PUPILS at a York primary school have followed in the footsteps of a saint - albeit virtually - to try and keep active during lockdown.

Pupils at St Wilfrid’s School in Monkgate were challenged by their teacher, Dan Jones, to follow in the footsteps of St Wilfrid, who walked from York to Rome three times, a distance of about 6,000 miles.

Mr Jones, who teaches Years 4 and 5, said actually recreating Wilfrid’s journey would have been impossible, so the school came up with a plan for pupils to do half an hour of physical activity or about two miles a day, dubbed ‘working out with Wilf’.

Mr Jones said: “The children posted their ‘miles’ every week and sent me pictures and videos to accompany their totals, which I then put together to make weekly video updates to keep them motivated.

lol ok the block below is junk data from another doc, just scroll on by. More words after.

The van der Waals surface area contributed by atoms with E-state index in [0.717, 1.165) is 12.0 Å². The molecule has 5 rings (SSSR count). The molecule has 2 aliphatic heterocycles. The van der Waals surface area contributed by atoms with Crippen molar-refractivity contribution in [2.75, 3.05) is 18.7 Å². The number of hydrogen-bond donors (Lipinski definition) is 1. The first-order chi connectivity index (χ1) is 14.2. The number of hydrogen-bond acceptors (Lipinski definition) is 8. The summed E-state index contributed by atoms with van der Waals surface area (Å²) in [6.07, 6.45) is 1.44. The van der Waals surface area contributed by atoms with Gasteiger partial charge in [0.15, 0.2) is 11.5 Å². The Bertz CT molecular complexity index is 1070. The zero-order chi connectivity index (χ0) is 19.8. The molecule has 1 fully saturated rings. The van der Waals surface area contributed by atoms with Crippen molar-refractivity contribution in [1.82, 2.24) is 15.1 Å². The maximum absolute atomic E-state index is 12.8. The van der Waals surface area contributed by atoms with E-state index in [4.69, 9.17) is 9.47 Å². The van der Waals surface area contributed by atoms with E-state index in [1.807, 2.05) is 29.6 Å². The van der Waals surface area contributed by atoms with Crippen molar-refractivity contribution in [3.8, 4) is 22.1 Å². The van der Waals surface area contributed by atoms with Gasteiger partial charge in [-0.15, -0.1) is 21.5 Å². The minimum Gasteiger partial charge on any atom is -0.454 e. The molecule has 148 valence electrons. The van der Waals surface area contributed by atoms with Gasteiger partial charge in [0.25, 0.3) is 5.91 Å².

“Also, every time the children reached Rome, I did a forfeit.

“The first was to be soaked by a hosepipe, the second was custard pies in the face and the last was to teach for a day dressed as Miss Trunchbull, from the book Matilda.

“The challenge has been great fun and has helped keep the children motivated.

“We always say at St Wilfrid’s that active children are more engaged and ready to learn, and this has proved to be the case here.”

Mr Jones is no stranger to challenges, back in 2016 he won the Active School of the Year award and the year after was nominated for a Community Pride Teacher of the Year Award.

At the time Mr Jones, was nominated by several people, including Pauline Shepherd, who said: “Regardless of the fact that St Wilfrid’s has limited space and no sports field, our children are given extremely varied sports opportunities. Mr Jones works very hard to widen the children’s introduction to many different sports.”

St Wilfrid was a bishop of York and saint who founded a monastery at Ripon. He advocated the English adopt the Roman method for calculating when Easter falls.